About cutting out food types

First there was clean eating which promised (no guarantees) that if you cut out meat, fish, dairy, gluten & grains from your diet, you would glow with wellness. Then there was paleo, in homage to caveme, meaning you could eat as much meat, fish and dairy as you like, but no grains.  Confusingly, almond milk & grain-free granola was apparently a big hit with paleo man.

Now it’s vegetarianism and veganism, promising to save you from cancer and early death and save the animals while you’re at it, if you believe What the Health, Okja and other propaganda films masquerading as documentaries on Netflix.  You can eat as much gluten as you like on these, which is unusual, but bread without the butter is a bitter win.

All these regimes are defined by cutting out types of food, which is odd in itself if you aren’t forced to by an allergy, but to follow these diets is also to claim the health and moral high-ground.  You are clean and you care, presumably meaning those of us still eating ham and cheese toasties are filthy dirty and don’t care.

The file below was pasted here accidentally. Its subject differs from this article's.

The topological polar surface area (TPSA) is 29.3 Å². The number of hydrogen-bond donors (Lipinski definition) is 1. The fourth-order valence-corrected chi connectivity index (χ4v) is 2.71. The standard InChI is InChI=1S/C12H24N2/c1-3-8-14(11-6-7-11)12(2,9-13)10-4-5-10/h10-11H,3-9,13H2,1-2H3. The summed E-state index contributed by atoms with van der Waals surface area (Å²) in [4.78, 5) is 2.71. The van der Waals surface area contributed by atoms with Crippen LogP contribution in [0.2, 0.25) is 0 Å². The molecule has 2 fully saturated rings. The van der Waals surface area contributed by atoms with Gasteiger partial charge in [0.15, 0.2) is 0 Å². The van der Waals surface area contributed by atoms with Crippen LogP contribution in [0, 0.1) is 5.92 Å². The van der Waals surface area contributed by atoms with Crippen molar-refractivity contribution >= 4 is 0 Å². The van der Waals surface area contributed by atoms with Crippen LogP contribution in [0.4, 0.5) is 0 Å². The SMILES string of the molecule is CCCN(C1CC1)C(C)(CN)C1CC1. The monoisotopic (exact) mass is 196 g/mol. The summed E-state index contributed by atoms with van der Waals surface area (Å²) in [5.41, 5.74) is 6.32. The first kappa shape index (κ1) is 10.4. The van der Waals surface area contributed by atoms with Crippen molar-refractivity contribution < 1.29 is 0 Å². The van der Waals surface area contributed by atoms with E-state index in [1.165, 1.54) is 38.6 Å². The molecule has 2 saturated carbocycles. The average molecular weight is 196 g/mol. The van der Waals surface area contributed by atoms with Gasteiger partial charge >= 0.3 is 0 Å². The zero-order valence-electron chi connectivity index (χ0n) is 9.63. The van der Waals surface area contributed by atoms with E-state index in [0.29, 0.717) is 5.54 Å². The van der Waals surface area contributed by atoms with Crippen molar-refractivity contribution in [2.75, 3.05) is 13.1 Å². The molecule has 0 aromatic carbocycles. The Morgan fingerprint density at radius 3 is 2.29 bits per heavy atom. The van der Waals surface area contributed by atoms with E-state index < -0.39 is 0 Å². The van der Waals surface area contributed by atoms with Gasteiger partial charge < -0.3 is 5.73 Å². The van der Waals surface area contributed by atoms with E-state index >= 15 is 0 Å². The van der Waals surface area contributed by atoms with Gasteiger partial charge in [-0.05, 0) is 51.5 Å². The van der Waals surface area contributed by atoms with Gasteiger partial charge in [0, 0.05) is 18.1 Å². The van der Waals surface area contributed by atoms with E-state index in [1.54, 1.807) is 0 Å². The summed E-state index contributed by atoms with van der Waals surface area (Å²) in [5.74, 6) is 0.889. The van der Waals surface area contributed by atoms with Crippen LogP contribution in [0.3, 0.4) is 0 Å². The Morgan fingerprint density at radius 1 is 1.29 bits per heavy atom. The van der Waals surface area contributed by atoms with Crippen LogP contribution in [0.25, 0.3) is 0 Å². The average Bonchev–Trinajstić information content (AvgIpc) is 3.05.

This messaging madness is compounded by a series of disconnected campaigns telling us to eat 5, or 7 or now 3 portions of fruit & veg, and keep the sat fats down, except actually that research has been debunked; and don’t forget to reduce sugar, and salt too.

The Eat Everything with Friends and Family diet

At a time when obesity and diabetes are the biggest health issues in the country, I’m convinced that what we need is to reconnect with food, through education – by which I mean growing and cooking food, then eating it.  Currently what we have in place of actual this is a series of disconnected campaigns about single ingredients combined with celebrity-lead exclusion diets.  The only possible outcome is to leave us confused and worried about food.  In short a recipe for disaster.

When I grew up, last century, the story was very different.  If I’d said that I couldn’t eat eggs or gluten, I would have been pitied and considered ill.  The story has completely since then, but that means it can change again, so let’s have some positivity and fun around food.  It’s not simply fuel, eating is a social activity, and growing & cooking food are highly therapeutic activities.

So let’s raise a glass to the Eat Everything with Friends and Family diet.

Camilla Barnard, co-Founder and Brand Director of Rude Health. #rudehealth